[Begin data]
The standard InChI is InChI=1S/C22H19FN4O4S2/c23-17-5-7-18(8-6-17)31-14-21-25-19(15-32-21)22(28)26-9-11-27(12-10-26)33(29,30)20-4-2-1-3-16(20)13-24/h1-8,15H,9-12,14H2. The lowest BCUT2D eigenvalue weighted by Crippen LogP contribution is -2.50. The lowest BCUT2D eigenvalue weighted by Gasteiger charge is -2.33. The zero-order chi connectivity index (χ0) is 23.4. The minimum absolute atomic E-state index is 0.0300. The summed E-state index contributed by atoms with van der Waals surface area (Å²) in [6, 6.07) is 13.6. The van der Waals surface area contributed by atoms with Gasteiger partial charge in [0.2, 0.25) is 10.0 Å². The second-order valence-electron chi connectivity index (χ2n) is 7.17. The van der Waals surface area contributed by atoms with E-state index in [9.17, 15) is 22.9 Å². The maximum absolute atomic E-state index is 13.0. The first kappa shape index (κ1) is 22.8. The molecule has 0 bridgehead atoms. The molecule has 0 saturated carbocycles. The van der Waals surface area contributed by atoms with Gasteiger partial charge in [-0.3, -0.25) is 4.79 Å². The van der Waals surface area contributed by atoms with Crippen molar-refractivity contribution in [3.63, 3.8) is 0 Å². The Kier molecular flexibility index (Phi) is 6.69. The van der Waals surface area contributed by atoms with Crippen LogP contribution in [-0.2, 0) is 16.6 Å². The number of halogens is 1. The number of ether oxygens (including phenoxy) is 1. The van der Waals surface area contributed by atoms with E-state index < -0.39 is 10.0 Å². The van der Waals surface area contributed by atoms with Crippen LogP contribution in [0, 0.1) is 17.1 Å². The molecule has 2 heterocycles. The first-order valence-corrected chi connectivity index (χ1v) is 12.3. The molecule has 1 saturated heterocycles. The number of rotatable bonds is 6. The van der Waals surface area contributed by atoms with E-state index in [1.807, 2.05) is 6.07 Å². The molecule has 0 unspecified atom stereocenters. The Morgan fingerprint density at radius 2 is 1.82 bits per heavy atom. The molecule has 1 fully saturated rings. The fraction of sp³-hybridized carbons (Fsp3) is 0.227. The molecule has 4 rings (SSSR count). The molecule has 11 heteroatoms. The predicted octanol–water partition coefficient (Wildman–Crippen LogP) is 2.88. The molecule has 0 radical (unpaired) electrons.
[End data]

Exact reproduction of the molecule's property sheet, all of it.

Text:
The standard InChI is InChI=1S/C22H19FN4O4S2/c23-17-5-7-18(8-6-17)31-14-21-25-19(15-32-21)22(28)26-9-11-27(12-10-26)33(29,30)20-4-2-1-3-16(20)13-24/h1-8,15H,9-12,14H2. The lowest BCUT2D eigenvalue weighted by Crippen LogP contribution is -2.50. The lowest BCUT2D eigenvalue weighted by Gasteiger charge is -2.33. The zero-order chi connectivity index (χ0) is 23.4. The minimum absolute atomic E-state index is 0.0300. The summed E-state index contributed by atoms with van der Waals surface area (Å²) in [6, 6.07) is 13.6. The van der Waals surface area contributed by atoms with Gasteiger partial charge in [0.2, 0.25) is 10.0 Å². The second-order valence-electron chi connectivity index (χ2n) is 7.17. The van der Waals surface area contributed by atoms with E-state index in [9.17, 15) is 22.9 Å². The maximum absolute atomic E-state index is 13.0. The first kappa shape index (κ1) is 22.8. The molecule has 0 bridgehead atoms. The molecule has 0 saturated carbocycles. The van der Waals surface area contributed by atoms with Gasteiger partial charge in [-0.3, -0.25) is 4.79 Å². The van der Waals surface area contributed by atoms with Crippen molar-refractivity contribution in [3.63, 3.8) is 0 Å². The Kier molecular flexibility index (Phi) is 6.69. The van der Waals surface area contributed by atoms with Crippen LogP contribution in [-0.2, 0) is 16.6 Å². The number of halogens is 1. The number of ether oxygens (including phenoxy) is 1. The van der Waals surface area contributed by atoms with E-state index < -0.39 is 10.0 Å². The van der Waals surface area contributed by atoms with Crippen LogP contribution in [0, 0.1) is 17.1 Å². The molecule has 2 heterocycles. The first-order valence-corrected chi connectivity index (χ1v) is 12.3. The molecule has 1 saturated heterocycles. The number of rotatable bonds is 6. The van der Waals surface area contributed by atoms with E-state index in [1.807, 2.05) is 6.07 Å². The molecule has 0 unspecified atom stereocenters. The Morgan fingerprint density at radius 2 is 1.82 bits per heavy atom. The molecule has 1 fully saturated rings. The fraction of sp³-hybridized carbons (Fsp3) is 0.227. The molecule has 4 rings (SSSR count). The molecule has 11 heteroatoms. The predicted octanol–water partition coefficient (Wildman–Crippen LogP) is 2.88. The molecule has 0 radical (unpaired) electrons.